The field trip Wednesday involved two fourth-grade classes, 49 students total, said Sara Thompson, St. Louis Park School District spokeswoman. Concerns about whether conditions on the bluffs were too dangerous for the children “is the least of [the] concerns,” said Andraya Thompson, president of the Hobart PTAO.
“The families are concerned about the situation as it develops and how they can be supportive,” she said.
Michelle Coleman said: “I trust wholeheartedly Peter Hobart Elementary School and the teachers there. We know they wouldn’t knowingly put our children in danger.”
Classes will resume at the school Thursday with counselors on hand for students and staff.
Parks and Recreation spokesman Brad Meyer said the St. Louis Park school had a permit to dig for fossils.
“It’s a popular elementary school group destination,” he said.
The permit website warns applicants that the area can be hazardous, and requires them to accept liability for injury. Meyer said he wasn’t aware of any major problems at the park in recent years.
“As for weather closures for our parks, it’s few and far between,” he said. “In this case, there’s no preparation.”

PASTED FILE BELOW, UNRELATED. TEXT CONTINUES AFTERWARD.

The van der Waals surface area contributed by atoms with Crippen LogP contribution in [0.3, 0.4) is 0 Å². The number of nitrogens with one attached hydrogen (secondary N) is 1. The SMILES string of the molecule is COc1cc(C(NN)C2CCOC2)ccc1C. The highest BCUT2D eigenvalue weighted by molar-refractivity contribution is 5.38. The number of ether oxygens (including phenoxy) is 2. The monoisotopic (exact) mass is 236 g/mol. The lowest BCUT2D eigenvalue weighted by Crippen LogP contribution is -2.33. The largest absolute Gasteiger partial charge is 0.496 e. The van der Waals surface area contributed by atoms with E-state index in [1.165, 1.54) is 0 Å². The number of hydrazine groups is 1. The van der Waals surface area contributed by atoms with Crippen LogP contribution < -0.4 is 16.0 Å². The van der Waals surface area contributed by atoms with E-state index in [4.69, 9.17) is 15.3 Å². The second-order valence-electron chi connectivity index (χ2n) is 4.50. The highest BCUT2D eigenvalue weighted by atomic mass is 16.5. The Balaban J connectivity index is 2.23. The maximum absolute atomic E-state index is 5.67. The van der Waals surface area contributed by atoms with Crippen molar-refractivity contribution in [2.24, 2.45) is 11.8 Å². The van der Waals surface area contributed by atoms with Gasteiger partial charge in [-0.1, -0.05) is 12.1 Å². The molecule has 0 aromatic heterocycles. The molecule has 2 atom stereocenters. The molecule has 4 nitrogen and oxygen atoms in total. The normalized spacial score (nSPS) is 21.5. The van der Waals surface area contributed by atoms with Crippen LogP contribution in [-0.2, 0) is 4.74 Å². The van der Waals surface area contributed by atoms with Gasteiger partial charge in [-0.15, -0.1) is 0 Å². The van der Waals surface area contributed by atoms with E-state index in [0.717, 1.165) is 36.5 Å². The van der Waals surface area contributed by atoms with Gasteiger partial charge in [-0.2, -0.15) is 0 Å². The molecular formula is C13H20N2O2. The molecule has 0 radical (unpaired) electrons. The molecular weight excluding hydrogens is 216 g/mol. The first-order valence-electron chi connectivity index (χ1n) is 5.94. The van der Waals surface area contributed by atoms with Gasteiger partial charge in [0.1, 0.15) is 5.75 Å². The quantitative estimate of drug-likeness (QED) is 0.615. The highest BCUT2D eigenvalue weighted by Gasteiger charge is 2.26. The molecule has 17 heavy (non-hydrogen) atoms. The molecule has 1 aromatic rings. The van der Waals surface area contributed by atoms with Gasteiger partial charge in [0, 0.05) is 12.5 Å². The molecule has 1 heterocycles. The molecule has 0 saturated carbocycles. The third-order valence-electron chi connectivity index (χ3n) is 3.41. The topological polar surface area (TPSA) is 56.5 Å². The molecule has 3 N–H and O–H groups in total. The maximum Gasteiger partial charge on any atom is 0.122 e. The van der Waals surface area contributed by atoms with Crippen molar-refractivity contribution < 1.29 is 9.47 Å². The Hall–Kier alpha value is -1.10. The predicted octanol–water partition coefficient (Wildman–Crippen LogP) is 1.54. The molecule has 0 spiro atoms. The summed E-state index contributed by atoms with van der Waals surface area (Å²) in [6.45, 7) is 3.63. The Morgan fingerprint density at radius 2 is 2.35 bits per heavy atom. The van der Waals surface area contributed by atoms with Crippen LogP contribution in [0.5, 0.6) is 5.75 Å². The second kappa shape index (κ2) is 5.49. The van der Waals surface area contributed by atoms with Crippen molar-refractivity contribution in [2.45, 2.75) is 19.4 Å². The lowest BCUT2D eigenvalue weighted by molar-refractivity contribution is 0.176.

Lifelong West Side resident Angeleah Carrion said she regularly walks the trails at Lilydale, but avoids it in wet weather because of the narrow, dirt trails and steep cliffs.
“I wouldn’t even go near it on a day like today,” said Carrion.
A number of neighbors shared Carrion’s concerns.
“It’s really scary even when it’s dry,” Lydia Grainger said. “My dad never liked this place.”
Minnesota’s spring has been wetter than the average this year. “Since March 1, we’re up 4.85 inches from rain and snow,” said meteorologist Paul Douglas. “The soil is very saturated in the Twin Cities.” The Twin Cities has received more than 3.5 inches of rain that has fallen every day since Friday.
Staff writers Kelly Smith, Joy Powell and Chao Xiong contributed to this report. email@example.com 612-673-4495 firstname.lastname@example.org 612-673-4788